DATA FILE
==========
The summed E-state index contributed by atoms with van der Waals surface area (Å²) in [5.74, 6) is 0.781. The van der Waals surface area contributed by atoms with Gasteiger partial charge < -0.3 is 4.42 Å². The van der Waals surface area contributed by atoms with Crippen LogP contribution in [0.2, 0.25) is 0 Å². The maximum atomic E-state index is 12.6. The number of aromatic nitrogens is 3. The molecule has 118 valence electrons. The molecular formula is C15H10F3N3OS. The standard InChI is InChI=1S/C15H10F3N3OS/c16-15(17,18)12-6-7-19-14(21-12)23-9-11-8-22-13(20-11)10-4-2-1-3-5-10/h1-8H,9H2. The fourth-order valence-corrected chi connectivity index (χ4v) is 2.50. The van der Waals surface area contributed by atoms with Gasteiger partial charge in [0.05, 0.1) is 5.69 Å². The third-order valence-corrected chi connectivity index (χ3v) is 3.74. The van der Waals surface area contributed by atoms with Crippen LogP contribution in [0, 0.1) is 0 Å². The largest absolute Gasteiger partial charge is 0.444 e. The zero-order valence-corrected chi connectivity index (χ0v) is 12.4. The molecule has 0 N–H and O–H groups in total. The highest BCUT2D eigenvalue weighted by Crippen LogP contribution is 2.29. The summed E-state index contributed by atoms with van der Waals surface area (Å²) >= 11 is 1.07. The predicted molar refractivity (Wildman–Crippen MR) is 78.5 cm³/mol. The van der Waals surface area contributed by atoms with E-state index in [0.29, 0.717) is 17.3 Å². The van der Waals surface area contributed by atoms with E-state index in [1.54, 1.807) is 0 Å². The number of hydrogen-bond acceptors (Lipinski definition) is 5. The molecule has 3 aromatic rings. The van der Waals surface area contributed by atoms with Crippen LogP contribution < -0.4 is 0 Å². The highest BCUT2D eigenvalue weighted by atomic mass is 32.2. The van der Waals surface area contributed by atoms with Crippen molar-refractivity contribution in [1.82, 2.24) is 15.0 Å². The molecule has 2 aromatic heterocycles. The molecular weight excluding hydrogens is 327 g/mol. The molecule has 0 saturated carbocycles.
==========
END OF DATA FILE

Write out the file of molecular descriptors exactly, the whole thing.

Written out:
The summed E-state index contributed by atoms with van der Waals surface area (Å²) in [5.74, 6) is 0.781. The van der Waals surface area contributed by atoms with Gasteiger partial charge < -0.3 is 4.42 Å². The van der Waals surface area contributed by atoms with Crippen LogP contribution in [0.2, 0.25) is 0 Å². The maximum atomic E-state index is 12.6. The number of aromatic nitrogens is 3. The molecule has 118 valence electrons. The molecular formula is C15H10F3N3OS. The standard InChI is InChI=1S/C15H10F3N3OS/c16-15(17,18)12-6-7-19-14(21-12)23-9-11-8-22-13(20-11)10-4-2-1-3-5-10/h1-8H,9H2. The fourth-order valence-corrected chi connectivity index (χ4v) is 2.50. The van der Waals surface area contributed by atoms with Gasteiger partial charge in [0.05, 0.1) is 5.69 Å². The third-order valence-corrected chi connectivity index (χ3v) is 3.74. The van der Waals surface area contributed by atoms with Crippen LogP contribution in [0, 0.1) is 0 Å². The largest absolute Gasteiger partial charge is 0.444 e. The zero-order valence-corrected chi connectivity index (χ0v) is 12.4. The molecule has 0 N–H and O–H groups in total. The highest BCUT2D eigenvalue weighted by Crippen LogP contribution is 2.29. The summed E-state index contributed by atoms with van der Waals surface area (Å²) >= 11 is 1.07. The predicted molar refractivity (Wildman–Crippen MR) is 78.5 cm³/mol. The van der Waals surface area contributed by atoms with E-state index in [0.29, 0.717) is 17.3 Å². The van der Waals surface area contributed by atoms with E-state index in [1.54, 1.807) is 0 Å². The number of hydrogen-bond acceptors (Lipinski definition) is 5. The molecule has 3 aromatic rings. The van der Waals surface area contributed by atoms with Crippen LogP contribution < -0.4 is 0 Å². The highest BCUT2D eigenvalue weighted by atomic mass is 32.2. The van der Waals surface area contributed by atoms with Crippen molar-refractivity contribution in [1.82, 2.24) is 15.0 Å². The molecule has 2 aromatic heterocycles. The molecular weight excluding hydrogens is 327 g/mol. The molecule has 0 saturated carbocycles.